The activities, described in the present paper, have been conducted in the framework of the HYPROB-New Program, carried out by the Italian Aerospace Research Centre (CIRA) promoted and funded by the Italian Ministry of University and Research (MIUR) in order to improve the National background on rocket engine systems for space applications. The Program has the strategic objective to improve National system and technology capabilities in the field of liquid rocket engines (LRE) for future Space Propulsion Systems applications, with specific regard to LOX/LCH4 technology. The main purpose of the HYPROB program is to design and build a Propulsion Test Facility (HIMP) allowing test activities on Liquid Thrusters. The development of skills in liquid rocket propulsion can only pass through extensive test campaign. Following its mission, CIRA has planned the development of new testing facilities and infrastructures for space propulsion characterized by adequate sizes and instrumentation. The IMP test cell is devoted to testing articles representative of small combustion chambers, fed with oxygen and methane, both in liquid and gaseous phase. This article describes the activities that have been carried out for the evaluation of the acoustic impact, and its consequent mitigation. The impact of the simulated acoustic disturbance has been evaluated, first, using an approximated method based on experimental data by Baumann and Coney, included in “Noise and Vibration Control Engineering” edited by Vér and Beranek. This methodology, used to evaluate the free-field radiation of jet in ideal acoustical medium, analyzes in details the jet noise and assumes sources acting at the same time. It considers as principal radiation sources the jet mixing noise, caused by the turbulent mixing of jet gas and the ambient medium. Empirical models, allowing a direct calculation of the Sound Pressure Level, are commonly used for rocket noise simulation. The model named after K. Eldred is probably one of the most exploited in this area. In this paper, an improvement of the Eldred Standard model has been used for a detailed investigation of the acoustical impact of the Hyprob facility. This new formulation contains an explicit expression for the acoustic pressure of each equivalent noise source, in terms of amplitude and phase, allowing the investigation of the sources correlation effects and their propagation through wave equations. In order to enhance the evaluation of the facility acoustic impact, including an assessment of the mitigation strategies to be set in place, a more advanced simulation campaign has been conducted using both an in-house code for noise propagation and scattering, and a commercial code for industrial noise environmental impact, CadnaA. The noise prediction obtained with the revised Eldred-based model has then been used for formulating an empirical/BEM (Boundary Element Method) hybrid approach allowing the evaluation of the barrier mitigation effect, at the design. This approach has been compared with the analogous empirical/ray-acoustics approach, implemented within CadnaA using a customized definition of sources and directivity factor. The resulting impact evaluation study is reported here, along with the design-level barrier optimization for noise mitigation.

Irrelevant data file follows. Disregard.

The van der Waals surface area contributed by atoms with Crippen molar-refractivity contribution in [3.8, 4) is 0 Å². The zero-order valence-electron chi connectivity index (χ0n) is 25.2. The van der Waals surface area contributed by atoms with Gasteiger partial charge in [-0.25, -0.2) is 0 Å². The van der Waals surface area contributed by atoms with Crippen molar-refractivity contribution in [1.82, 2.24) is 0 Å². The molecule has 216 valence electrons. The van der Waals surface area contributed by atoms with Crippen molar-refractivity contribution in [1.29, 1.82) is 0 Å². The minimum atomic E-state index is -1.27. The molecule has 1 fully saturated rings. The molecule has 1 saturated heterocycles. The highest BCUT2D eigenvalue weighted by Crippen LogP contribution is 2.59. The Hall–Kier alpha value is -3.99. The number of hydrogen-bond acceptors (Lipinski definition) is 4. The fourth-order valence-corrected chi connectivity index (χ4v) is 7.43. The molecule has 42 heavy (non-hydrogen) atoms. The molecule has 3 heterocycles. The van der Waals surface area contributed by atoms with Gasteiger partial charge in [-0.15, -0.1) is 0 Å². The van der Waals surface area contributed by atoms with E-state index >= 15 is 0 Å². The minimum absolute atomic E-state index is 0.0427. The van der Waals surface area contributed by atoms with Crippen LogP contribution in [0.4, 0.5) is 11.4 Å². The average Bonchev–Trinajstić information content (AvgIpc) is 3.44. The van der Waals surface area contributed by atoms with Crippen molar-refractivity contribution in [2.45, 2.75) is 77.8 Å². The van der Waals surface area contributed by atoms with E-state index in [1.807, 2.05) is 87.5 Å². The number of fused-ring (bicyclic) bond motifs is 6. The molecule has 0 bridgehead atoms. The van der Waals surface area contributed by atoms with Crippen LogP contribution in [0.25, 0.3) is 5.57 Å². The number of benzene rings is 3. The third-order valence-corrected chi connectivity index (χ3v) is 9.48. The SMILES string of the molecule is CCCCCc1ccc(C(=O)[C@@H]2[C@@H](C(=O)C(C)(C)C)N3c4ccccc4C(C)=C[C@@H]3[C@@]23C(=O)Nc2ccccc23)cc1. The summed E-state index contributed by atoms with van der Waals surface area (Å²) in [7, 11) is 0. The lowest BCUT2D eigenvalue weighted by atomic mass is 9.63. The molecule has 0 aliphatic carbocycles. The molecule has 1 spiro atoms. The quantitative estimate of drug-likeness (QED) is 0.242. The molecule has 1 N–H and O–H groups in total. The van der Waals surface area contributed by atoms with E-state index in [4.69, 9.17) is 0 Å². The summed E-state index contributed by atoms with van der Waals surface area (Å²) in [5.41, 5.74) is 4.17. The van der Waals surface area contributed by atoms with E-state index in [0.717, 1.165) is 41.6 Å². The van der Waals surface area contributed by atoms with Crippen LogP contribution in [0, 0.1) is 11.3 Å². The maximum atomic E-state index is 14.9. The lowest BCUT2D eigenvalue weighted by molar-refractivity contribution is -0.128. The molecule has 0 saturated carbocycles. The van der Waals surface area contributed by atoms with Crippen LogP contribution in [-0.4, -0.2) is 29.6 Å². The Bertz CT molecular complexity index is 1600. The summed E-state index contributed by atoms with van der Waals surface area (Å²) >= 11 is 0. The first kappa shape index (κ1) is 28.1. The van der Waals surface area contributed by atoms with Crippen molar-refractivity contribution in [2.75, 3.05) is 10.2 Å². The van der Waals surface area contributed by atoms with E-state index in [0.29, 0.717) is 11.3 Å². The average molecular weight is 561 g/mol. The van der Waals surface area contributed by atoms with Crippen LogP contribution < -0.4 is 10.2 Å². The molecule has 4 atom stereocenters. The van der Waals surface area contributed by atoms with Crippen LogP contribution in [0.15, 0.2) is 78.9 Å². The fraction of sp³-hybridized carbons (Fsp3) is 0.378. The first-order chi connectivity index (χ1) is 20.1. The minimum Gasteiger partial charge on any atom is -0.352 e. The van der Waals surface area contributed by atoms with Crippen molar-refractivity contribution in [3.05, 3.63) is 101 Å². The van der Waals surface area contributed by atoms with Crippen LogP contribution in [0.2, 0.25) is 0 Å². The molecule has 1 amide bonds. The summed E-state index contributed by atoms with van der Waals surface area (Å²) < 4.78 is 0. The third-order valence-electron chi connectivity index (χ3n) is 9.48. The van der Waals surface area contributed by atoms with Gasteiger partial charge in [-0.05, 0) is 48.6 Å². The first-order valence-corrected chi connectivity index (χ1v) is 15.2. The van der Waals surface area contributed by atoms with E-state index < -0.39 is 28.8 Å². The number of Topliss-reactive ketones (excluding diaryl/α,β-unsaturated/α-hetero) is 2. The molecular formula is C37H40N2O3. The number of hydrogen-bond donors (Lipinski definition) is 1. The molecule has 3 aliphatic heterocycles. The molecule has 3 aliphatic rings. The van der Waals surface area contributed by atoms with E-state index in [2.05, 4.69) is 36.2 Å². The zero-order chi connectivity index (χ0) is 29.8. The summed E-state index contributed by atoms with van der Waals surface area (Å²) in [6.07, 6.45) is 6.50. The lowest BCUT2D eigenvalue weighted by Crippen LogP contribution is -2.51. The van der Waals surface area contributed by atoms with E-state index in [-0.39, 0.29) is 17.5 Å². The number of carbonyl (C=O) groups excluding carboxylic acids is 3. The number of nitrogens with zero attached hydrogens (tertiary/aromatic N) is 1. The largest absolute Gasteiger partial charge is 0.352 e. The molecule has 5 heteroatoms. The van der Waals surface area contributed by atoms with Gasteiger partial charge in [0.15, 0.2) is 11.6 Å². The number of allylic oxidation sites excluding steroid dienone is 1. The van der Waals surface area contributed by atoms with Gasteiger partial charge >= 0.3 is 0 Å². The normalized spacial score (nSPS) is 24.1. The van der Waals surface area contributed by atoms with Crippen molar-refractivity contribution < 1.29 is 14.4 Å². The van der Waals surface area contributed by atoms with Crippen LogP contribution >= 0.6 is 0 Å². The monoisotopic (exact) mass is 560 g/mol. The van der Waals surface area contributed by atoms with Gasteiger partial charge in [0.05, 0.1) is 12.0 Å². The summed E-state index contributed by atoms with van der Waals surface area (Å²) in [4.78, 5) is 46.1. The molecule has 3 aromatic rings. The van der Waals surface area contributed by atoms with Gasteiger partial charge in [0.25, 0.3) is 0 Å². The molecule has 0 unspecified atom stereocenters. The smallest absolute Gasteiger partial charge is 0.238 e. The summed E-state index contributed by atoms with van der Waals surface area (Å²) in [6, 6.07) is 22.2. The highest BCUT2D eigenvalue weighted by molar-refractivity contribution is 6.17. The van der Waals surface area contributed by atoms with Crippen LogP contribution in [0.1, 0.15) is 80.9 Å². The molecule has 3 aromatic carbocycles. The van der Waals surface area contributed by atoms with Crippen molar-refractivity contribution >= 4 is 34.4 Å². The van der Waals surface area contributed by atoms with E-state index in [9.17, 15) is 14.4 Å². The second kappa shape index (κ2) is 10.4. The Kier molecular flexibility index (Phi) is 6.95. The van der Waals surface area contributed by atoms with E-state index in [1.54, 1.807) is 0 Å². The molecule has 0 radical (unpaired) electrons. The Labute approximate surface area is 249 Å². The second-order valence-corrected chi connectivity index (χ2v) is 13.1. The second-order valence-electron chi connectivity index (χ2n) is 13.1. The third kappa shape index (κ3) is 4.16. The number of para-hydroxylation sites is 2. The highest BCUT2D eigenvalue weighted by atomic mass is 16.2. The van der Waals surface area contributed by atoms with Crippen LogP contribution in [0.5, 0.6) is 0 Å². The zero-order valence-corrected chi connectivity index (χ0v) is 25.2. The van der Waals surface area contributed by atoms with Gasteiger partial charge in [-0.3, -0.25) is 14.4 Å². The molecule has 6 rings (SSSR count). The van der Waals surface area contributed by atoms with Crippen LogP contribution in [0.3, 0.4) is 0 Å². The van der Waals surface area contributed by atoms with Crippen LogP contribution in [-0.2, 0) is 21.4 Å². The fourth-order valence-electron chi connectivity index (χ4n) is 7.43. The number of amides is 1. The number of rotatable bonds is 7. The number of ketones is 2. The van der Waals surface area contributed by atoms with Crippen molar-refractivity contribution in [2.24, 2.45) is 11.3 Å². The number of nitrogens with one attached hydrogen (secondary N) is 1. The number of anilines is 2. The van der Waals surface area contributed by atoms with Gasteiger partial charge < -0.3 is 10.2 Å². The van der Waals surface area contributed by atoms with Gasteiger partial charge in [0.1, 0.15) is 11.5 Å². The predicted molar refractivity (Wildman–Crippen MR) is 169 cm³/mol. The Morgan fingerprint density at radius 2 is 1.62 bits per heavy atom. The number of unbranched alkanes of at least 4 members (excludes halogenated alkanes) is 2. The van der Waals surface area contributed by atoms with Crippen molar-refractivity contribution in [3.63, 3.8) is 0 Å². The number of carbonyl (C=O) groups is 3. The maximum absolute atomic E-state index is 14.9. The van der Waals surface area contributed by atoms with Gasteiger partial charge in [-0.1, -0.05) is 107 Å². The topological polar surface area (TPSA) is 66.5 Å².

Keywords: Mitigation, Industrial Noise, acoustic impact, rocket noise

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1 An Improved Approach for Hybrid Rocket Injection System Design

Authors: M. Invigorito, G. Elia, M. Panelli

Abstract: